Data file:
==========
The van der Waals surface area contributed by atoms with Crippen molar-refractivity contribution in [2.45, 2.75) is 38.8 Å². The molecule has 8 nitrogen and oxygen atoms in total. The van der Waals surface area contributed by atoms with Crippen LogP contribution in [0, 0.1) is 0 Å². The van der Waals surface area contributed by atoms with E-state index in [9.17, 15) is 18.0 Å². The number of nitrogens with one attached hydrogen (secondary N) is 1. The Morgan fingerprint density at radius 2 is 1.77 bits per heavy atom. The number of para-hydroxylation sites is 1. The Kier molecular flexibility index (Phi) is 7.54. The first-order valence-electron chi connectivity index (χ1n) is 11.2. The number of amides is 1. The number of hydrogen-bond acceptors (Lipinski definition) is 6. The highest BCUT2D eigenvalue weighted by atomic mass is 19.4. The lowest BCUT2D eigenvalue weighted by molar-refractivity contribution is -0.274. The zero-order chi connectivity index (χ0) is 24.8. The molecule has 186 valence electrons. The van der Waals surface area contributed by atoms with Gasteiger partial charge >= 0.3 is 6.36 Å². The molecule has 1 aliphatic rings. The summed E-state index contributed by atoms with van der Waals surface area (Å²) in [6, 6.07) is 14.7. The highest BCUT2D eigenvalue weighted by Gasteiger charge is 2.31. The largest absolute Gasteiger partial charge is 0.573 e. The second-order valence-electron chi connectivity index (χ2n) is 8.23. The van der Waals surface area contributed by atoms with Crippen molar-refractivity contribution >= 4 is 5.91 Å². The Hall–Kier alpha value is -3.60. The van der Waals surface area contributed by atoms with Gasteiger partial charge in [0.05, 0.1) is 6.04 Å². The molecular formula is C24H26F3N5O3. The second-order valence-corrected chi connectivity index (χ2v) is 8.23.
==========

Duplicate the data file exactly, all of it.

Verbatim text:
The van der Waals surface area contributed by atoms with Crippen molar-refractivity contribution in [2.45, 2.75) is 38.8 Å². The molecule has 8 nitrogen and oxygen atoms in total. The van der Waals surface area contributed by atoms with Crippen LogP contribution in [0, 0.1) is 0 Å². The van der Waals surface area contributed by atoms with E-state index in [9.17, 15) is 18.0 Å². The number of nitrogens with one attached hydrogen (secondary N) is 1. The Morgan fingerprint density at radius 2 is 1.77 bits per heavy atom. The number of para-hydroxylation sites is 1. The Kier molecular flexibility index (Phi) is 7.54. The first-order valence-electron chi connectivity index (χ1n) is 11.2. The number of amides is 1. The number of hydrogen-bond acceptors (Lipinski definition) is 6. The highest BCUT2D eigenvalue weighted by atomic mass is 19.4. The lowest BCUT2D eigenvalue weighted by molar-refractivity contribution is -0.274. The zero-order chi connectivity index (χ0) is 24.8. The molecule has 186 valence electrons. The van der Waals surface area contributed by atoms with Gasteiger partial charge >= 0.3 is 6.36 Å². The molecule has 1 aliphatic rings. The summed E-state index contributed by atoms with van der Waals surface area (Å²) in [6, 6.07) is 14.7. The highest BCUT2D eigenvalue weighted by Gasteiger charge is 2.31. The largest absolute Gasteiger partial charge is 0.573 e. The second-order valence-electron chi connectivity index (χ2n) is 8.23. The van der Waals surface area contributed by atoms with Crippen molar-refractivity contribution >= 4 is 5.91 Å². The Hall–Kier alpha value is -3.60. The van der Waals surface area contributed by atoms with Gasteiger partial charge in [0.05, 0.1) is 6.04 Å². The molecular formula is C24H26F3N5O3. The second-order valence-corrected chi connectivity index (χ2v) is 8.23.